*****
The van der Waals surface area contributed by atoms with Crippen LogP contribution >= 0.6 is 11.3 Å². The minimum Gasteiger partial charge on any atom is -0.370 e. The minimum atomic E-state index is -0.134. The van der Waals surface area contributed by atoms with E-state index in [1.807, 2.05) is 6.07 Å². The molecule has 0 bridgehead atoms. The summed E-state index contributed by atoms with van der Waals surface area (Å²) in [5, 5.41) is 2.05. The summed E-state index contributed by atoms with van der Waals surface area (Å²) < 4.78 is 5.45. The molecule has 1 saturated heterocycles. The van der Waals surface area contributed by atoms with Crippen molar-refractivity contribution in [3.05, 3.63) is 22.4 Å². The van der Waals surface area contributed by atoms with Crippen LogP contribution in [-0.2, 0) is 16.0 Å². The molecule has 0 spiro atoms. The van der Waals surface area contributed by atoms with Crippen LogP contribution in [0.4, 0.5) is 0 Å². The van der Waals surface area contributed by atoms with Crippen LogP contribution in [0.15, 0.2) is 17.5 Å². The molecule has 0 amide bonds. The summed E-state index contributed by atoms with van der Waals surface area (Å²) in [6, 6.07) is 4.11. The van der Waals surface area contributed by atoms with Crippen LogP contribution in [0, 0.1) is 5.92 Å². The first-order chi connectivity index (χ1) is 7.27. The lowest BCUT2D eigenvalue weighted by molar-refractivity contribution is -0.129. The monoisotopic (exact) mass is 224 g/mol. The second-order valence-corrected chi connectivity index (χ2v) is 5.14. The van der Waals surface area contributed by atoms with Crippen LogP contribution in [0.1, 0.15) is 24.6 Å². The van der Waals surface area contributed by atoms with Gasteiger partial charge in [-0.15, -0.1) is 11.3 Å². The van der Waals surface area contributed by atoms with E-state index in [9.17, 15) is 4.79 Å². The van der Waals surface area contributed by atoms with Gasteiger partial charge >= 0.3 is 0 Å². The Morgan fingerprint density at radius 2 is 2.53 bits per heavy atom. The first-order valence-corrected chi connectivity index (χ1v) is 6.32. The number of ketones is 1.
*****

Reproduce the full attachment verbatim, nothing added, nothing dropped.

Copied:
The van der Waals surface area contributed by atoms with Crippen LogP contribution >= 0.6 is 11.3 Å². The minimum Gasteiger partial charge on any atom is -0.370 e. The minimum atomic E-state index is -0.134. The van der Waals surface area contributed by atoms with E-state index in [1.807, 2.05) is 6.07 Å². The molecule has 0 bridgehead atoms. The summed E-state index contributed by atoms with van der Waals surface area (Å²) in [5, 5.41) is 2.05. The summed E-state index contributed by atoms with van der Waals surface area (Å²) < 4.78 is 5.45. The molecule has 1 saturated heterocycles. The van der Waals surface area contributed by atoms with Crippen molar-refractivity contribution in [3.05, 3.63) is 22.4 Å². The van der Waals surface area contributed by atoms with Crippen LogP contribution in [-0.2, 0) is 16.0 Å². The molecule has 0 spiro atoms. The van der Waals surface area contributed by atoms with Crippen LogP contribution in [0.4, 0.5) is 0 Å². The van der Waals surface area contributed by atoms with Crippen LogP contribution in [0.15, 0.2) is 17.5 Å². The molecule has 0 amide bonds. The summed E-state index contributed by atoms with van der Waals surface area (Å²) in [6, 6.07) is 4.11. The van der Waals surface area contributed by atoms with Crippen LogP contribution in [0, 0.1) is 5.92 Å². The first-order chi connectivity index (χ1) is 7.27. The lowest BCUT2D eigenvalue weighted by molar-refractivity contribution is -0.129. The monoisotopic (exact) mass is 224 g/mol. The second-order valence-corrected chi connectivity index (χ2v) is 5.14. The van der Waals surface area contributed by atoms with Crippen LogP contribution in [0.1, 0.15) is 24.6 Å². The van der Waals surface area contributed by atoms with Gasteiger partial charge in [-0.15, -0.1) is 11.3 Å². The van der Waals surface area contributed by atoms with E-state index in [9.17, 15) is 4.79 Å². The van der Waals surface area contributed by atoms with Gasteiger partial charge >= 0.3 is 0 Å². The Morgan fingerprint density at radius 2 is 2.53 bits per heavy atom. The first-order valence-corrected chi connectivity index (χ1v) is 6.32. The number of ketones is 1.